- Power Broking in the Shade: Party Finances and Money Politics in Southeast Asia by Wolfgang Sachsenröder
Despite the multitudes of political parties in Southeast Asia, and their immense expenses and financing needs, there is surprisingly little information in the existing literature on how political parties in the region raise money. While recent studies have examined party politics, election campaigns and money politics in individual countries in the region, an in-depth study on political party financing across Southeast Asia was lacking. Wolfgang Sachsenröder's Power Broking in the Shade is a welcome attempt to fill that gap.
How do political parties support themselves? What are the consequences of political parties' financing practices on governance and policies more generally? Is Southeast Asia particularly unique compared to other regions? Although Sachsenröder does not explicitly articulate these questions as the central inquiry of his book, his observations bring us closer to answering them.
The book, with nine country chapters, an introduction and a conclusion, offers a broad survey of political parties' financing strategies in Southeast Asia. Relying on newspaper articles, reports published by governments, local and non-governmental organizations, and existing scholarly works, Sachsenröder sketches a picture of political parties' incentives, constraints and strategies that contribute to the pervasive practice of money politics in Southeast Asia. Each country chapter starts with an overview of the country's political history, key institutions, social and economic indicators, and is followed by a discussion of country-specific features of money politics and party financing.
Sachsenröder describes that the "basic pattern" across the countries he studied as one of a "skillful move to blur the distinction between big businesses, state funds, and political parties, in order to control and manipulate cash flows as the main instrument for securing power" (p. 1). Among other strategies, political parties in Southeast Asia raise money by recruiting wealthy entrepreneurs to become party members, leaders and candidates (pp. 144, 175), running government-linked corporations that provide transfers and contributions to the party (p. 84), extracting revenues from business projects in exchange for licences and state protection (p. 109), and placing party members on company boards and directorships (p. 163). Compared to political parties in other regions, Sachsenröder [End Page 320] argues that parties in Southeast Asia handle much larger sums of money (p. 26), much of which originate from "creatively, sometimes ingeniously organized private sources" as opposed to regulated public subsidies and fees (p. 172).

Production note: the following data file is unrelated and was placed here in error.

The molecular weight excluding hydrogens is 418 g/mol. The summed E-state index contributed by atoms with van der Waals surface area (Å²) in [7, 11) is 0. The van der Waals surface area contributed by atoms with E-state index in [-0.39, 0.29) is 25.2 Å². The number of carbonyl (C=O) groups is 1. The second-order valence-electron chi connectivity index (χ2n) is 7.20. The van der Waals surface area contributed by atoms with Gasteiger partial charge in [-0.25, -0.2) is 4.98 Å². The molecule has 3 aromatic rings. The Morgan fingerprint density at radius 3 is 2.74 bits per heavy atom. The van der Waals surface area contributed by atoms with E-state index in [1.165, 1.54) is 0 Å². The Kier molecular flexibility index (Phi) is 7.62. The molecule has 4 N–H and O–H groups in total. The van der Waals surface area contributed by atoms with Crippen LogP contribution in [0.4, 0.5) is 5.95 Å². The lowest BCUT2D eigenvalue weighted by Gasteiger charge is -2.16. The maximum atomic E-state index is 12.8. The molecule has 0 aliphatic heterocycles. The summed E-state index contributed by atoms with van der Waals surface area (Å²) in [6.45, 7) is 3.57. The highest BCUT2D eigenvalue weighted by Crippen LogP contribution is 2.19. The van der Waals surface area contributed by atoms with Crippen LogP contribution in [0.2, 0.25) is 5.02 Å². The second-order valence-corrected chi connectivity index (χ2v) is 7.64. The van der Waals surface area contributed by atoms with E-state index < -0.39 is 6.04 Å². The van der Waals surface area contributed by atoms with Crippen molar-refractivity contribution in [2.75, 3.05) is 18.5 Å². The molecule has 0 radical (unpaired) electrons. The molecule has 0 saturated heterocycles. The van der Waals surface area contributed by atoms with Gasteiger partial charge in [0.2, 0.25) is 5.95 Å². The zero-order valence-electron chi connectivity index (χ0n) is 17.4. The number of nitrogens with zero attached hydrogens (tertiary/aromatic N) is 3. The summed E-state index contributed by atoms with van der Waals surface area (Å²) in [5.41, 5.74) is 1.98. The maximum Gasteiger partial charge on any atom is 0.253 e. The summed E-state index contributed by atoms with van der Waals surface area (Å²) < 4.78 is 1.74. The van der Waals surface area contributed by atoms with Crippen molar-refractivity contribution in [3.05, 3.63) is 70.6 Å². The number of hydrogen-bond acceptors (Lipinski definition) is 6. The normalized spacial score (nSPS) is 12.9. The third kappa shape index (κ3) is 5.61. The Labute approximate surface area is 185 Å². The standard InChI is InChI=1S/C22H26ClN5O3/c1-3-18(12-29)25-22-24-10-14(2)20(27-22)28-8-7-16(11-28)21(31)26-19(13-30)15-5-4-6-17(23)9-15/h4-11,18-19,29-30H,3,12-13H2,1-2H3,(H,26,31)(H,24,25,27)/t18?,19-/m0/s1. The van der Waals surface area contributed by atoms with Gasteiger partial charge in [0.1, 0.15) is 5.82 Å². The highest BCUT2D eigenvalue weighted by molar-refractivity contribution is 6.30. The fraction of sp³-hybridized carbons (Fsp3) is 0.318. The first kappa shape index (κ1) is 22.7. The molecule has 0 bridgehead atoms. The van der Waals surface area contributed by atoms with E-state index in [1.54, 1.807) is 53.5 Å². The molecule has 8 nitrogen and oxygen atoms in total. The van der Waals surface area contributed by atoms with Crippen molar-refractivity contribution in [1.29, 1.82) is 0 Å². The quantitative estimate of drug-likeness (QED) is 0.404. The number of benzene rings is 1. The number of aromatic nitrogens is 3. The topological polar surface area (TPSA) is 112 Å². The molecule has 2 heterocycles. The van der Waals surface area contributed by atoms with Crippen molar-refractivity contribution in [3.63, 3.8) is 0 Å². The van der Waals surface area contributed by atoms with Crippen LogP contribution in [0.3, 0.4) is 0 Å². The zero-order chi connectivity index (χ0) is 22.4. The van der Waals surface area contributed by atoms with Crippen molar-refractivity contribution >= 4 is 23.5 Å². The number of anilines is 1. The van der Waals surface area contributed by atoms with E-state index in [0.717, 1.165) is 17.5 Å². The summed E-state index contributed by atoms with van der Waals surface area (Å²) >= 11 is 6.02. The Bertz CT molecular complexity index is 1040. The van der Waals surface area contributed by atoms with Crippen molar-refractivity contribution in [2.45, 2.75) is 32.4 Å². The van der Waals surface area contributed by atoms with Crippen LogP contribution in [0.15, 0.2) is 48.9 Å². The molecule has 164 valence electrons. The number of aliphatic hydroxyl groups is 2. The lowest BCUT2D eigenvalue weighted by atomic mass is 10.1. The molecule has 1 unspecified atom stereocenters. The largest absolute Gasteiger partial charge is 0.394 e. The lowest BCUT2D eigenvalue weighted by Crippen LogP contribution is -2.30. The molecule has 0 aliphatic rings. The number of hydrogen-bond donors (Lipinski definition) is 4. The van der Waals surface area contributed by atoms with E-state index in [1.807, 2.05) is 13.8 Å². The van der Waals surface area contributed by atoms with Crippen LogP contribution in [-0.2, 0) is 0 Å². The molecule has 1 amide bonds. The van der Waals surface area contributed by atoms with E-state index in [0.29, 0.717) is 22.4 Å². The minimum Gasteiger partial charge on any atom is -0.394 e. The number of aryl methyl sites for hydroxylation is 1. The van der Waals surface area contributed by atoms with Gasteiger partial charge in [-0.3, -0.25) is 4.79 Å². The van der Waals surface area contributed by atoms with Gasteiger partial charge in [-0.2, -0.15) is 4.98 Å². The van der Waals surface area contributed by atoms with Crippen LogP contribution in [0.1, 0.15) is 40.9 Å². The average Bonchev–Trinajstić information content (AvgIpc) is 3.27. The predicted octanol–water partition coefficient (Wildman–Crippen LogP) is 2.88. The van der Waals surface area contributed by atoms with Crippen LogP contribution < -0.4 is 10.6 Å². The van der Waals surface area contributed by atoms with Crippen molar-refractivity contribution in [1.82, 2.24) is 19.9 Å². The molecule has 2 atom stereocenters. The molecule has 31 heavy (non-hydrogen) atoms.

While careful not to overstate his findings, Sachsenröder makes some conjectures throughout the book to explain why such a pattern exists. With repeated comparisons to European countries with low corruption, the author indicates that Southeast Asia's rapid economic growth and gaping inequalities (p. 53), increasingly costly administrative and campaign needs (p. 173), and close ties between the parties and the business sector, are some factors that contribute to the pervasiveness of money politics in Southeast Asia (p. 24). While running for public office and serving as politicians offer little financial rewards in Scandinavian countries and do not typically entice professionals and entrepreneurs, the situation is markedly different in Southeast Asia, where political parties are "run, led, and dominated by entrepreneurs" (p. 28)—whose money can fund the party machinery, and who expect returns on their investment.
Sachsenröder uses a similar logic to describe Singapore, which he labels the "white raven" (p. 131) of the region for its unusually low levels of political corruption. He notes that party administrative expenses and election campaigns in the city-state are notably less expensive than in its much larger neighbouring countries, especially Indonesia (pp. 132, 135). The relatively lower party expenses, coupled with strict party funding regulations, competitive salaries for civil servants, and proportionally large expenses covered by membership fees, imply that party politicians in Singapore do not suffer the same pressures and opportunities to raise funds as "creatively" as their Southeast Asian counterparts do.
While these suggestions seem plausible, the book is much less clear on how these factors fit together...